Deaf-REACH seeks to maximize the quality of life of Deaf and Hard of Hearing individuals and families through a wide spectrum of services.
We envision a world in which Deaf and Hard of Hearing people are equal participants in society.
TOGETHER WE CAN!
Through the new strategic planning process Deaf-REACH has broadened the mission and vision of the agency.
Deaf-REACH is a non-profit agency committed to maximize the self-sufficiency of deaf and hard of hearing people who need special services. By providing referral, education, employment, advocacy, counseling and housing, Deaf-REACH offers specialized programs and access to additional services within The Washington, D.C. area. While the agency welcomes all deaf and hard –of-hearing people, various programs focus on the specific needs of those who are also mentally ill, developmentally disabled or socially and economically disadvantaged. Included are group homes and apartments, information and referral to community services, personal counseling, housing placement assistance, vocational training and job placement, addictions counseling, HIV prevention education, life skills training and socialization activities.
Although incorporated in 1972, the idea for Deaf-REACH actually sprang from an ecumenical retreat in 1967 when a speaker failed to appear. This one event, improbable as it may seem, began a chain reaction that culminated in the establishment of the National Health Care Foundation for the Deaf, now known as Deaf-REACH. At the retreat, the substitution for the absent speaker’s presentation was a round-table discussion of how deaf churches could maximize the effectiveness of their community outreach. When someone mentioned that the approximately 30 deaf patients at St. Elizabeth’s Hospital in Washington, D.C., a facility for mentally ill persons, were isolated from one another because they were housed randomly throughout the complex, a monthly social was proposed.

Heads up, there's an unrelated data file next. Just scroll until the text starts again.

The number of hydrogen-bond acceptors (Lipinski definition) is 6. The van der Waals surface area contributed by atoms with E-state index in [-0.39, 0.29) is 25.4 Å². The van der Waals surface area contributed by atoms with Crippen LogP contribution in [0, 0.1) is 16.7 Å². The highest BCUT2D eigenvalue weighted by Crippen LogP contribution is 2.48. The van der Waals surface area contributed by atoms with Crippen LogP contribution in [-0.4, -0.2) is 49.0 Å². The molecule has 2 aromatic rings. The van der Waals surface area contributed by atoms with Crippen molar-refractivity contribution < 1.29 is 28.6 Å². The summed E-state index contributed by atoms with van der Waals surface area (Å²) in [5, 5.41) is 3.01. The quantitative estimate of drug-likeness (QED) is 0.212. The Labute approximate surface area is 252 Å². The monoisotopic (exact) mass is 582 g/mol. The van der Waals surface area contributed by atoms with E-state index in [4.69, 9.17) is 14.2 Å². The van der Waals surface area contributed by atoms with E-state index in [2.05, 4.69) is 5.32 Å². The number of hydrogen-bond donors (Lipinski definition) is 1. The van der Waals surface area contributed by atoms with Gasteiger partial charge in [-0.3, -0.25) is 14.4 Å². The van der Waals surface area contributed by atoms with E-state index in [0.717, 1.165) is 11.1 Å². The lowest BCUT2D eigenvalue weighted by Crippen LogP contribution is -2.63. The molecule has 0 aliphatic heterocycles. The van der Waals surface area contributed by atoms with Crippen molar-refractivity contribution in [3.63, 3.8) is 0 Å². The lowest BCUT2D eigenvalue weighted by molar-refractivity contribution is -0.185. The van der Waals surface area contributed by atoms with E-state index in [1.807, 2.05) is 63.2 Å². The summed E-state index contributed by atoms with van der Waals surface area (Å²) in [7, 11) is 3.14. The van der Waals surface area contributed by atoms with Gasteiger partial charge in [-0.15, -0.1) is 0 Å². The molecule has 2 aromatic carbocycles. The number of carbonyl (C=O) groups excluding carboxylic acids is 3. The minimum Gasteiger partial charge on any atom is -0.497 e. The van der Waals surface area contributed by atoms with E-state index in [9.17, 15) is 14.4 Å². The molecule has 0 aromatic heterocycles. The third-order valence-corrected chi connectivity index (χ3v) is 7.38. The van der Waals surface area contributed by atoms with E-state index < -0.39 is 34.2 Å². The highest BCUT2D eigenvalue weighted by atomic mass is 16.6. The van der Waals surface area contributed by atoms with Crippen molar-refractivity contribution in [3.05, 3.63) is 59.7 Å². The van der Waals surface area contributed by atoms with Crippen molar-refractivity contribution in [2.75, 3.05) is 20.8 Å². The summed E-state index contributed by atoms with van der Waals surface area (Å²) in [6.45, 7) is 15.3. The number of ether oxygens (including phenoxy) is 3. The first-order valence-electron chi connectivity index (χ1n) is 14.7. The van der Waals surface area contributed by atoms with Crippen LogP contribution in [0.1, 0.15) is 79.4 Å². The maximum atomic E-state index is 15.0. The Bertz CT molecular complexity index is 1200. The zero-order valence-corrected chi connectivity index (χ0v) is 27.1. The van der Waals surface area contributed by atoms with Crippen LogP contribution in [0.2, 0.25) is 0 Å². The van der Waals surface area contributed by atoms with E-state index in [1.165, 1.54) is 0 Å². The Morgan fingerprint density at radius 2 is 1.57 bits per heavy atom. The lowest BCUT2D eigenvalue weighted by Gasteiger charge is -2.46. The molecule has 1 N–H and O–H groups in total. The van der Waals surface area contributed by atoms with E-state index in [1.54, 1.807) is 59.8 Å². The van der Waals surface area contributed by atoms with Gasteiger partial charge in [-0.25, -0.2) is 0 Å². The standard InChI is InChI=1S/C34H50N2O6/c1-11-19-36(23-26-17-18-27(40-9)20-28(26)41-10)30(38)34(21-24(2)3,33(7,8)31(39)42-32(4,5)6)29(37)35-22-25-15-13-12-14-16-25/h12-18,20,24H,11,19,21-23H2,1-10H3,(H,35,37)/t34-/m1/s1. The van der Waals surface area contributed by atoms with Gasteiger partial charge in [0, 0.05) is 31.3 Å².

Fortunately, the head of the hospital supported this idea, recognized the benefits of permanently moving all participating deaf patients into one building, and created the hospital’s Mental Health Program for the Deaf. The success of this program was obvious and through it the need grew for a group home outside of the hospital’s campus where deaf patients who have progressed and been released could live while adjusting to life in the greater community. Otis house, Deaf-REACH’s first group home- also the first such home in the nation for deaf, mentally ill persons- was thereby opened to support the patient’s transition
Since then, Deaf-REACH has grown steadily forcing the agency to seek larger quarters. In January 1991, the main office was established in the heart of Northeast Washington’s Brookland community – a historic neighborhood that warmly welcomed them. Now Deaf-REACH, with its offices, group homes, and programs within walking distance of one another, continues to grow toward the future.